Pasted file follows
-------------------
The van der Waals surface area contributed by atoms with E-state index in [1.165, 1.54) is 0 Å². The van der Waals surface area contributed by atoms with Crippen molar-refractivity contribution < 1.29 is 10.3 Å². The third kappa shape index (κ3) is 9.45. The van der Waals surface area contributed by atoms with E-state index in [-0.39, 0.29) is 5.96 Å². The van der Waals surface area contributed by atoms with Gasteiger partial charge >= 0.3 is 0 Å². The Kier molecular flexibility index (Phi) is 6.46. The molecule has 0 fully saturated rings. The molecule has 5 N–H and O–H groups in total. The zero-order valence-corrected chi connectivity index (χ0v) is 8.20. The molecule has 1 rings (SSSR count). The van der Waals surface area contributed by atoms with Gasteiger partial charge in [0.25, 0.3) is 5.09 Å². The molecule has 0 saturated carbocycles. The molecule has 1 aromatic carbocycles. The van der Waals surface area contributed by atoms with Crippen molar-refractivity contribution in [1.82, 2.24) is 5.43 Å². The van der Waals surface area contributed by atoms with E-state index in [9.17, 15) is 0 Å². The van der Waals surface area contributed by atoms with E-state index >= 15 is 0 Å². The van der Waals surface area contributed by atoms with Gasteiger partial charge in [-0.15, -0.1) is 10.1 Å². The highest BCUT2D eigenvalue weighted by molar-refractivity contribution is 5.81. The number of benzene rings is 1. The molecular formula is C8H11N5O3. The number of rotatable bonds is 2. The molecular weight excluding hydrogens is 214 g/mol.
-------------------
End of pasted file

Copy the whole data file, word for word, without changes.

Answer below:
The van der Waals surface area contributed by atoms with E-state index in [1.165, 1.54) is 0 Å². The van der Waals surface area contributed by atoms with Crippen molar-refractivity contribution < 1.29 is 10.3 Å². The third kappa shape index (κ3) is 9.45. The van der Waals surface area contributed by atoms with E-state index in [-0.39, 0.29) is 5.96 Å². The van der Waals surface area contributed by atoms with Gasteiger partial charge >= 0.3 is 0 Å². The Kier molecular flexibility index (Phi) is 6.46. The molecule has 0 fully saturated rings. The molecule has 5 N–H and O–H groups in total. The zero-order valence-corrected chi connectivity index (χ0v) is 8.20. The molecule has 1 rings (SSSR count). The van der Waals surface area contributed by atoms with Gasteiger partial charge in [0.25, 0.3) is 5.09 Å². The molecule has 0 saturated carbocycles. The molecule has 1 aromatic carbocycles. The van der Waals surface area contributed by atoms with Crippen molar-refractivity contribution in [1.82, 2.24) is 5.43 Å². The van der Waals surface area contributed by atoms with E-state index in [9.17, 15) is 0 Å². The van der Waals surface area contributed by atoms with E-state index >= 15 is 0 Å². The van der Waals surface area contributed by atoms with Gasteiger partial charge in [-0.15, -0.1) is 10.1 Å². The highest BCUT2D eigenvalue weighted by molar-refractivity contribution is 5.81. The number of benzene rings is 1. The molecular formula is C8H11N5O3. The number of rotatable bonds is 2. The molecular weight excluding hydrogens is 214 g/mol.